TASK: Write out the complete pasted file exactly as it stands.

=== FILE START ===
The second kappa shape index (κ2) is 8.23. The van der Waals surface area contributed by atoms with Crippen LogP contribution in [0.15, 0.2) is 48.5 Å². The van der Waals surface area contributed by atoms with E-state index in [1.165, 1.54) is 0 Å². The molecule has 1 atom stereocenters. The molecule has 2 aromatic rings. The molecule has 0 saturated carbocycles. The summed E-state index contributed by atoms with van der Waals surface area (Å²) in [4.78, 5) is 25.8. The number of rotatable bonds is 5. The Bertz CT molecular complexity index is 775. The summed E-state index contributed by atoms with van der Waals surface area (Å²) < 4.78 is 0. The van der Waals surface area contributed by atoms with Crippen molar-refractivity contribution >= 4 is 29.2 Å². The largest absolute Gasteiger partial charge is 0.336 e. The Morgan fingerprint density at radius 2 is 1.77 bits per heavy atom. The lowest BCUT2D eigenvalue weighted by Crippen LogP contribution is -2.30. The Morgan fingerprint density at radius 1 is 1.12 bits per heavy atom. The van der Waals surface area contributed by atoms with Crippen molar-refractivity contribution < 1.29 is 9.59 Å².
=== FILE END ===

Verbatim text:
The second kappa shape index (κ2) is 8.23. The van der Waals surface area contributed by atoms with Crippen LogP contribution in [0.15, 0.2) is 48.5 Å². The van der Waals surface area contributed by atoms with E-state index in [1.165, 1.54) is 0 Å². The molecule has 1 atom stereocenters. The molecule has 2 aromatic rings. The molecule has 0 saturated carbocycles. The summed E-state index contributed by atoms with van der Waals surface area (Å²) in [4.78, 5) is 25.8. The number of rotatable bonds is 5. The Bertz CT molecular complexity index is 775. The summed E-state index contributed by atoms with van der Waals surface area (Å²) < 4.78 is 0. The van der Waals surface area contributed by atoms with Crippen molar-refractivity contribution >= 4 is 29.2 Å². The largest absolute Gasteiger partial charge is 0.336 e. The Morgan fingerprint density at radius 2 is 1.77 bits per heavy atom. The lowest BCUT2D eigenvalue weighted by Crippen LogP contribution is -2.30. The Morgan fingerprint density at radius 1 is 1.12 bits per heavy atom. The van der Waals surface area contributed by atoms with Crippen molar-refractivity contribution < 1.29 is 9.59 Å².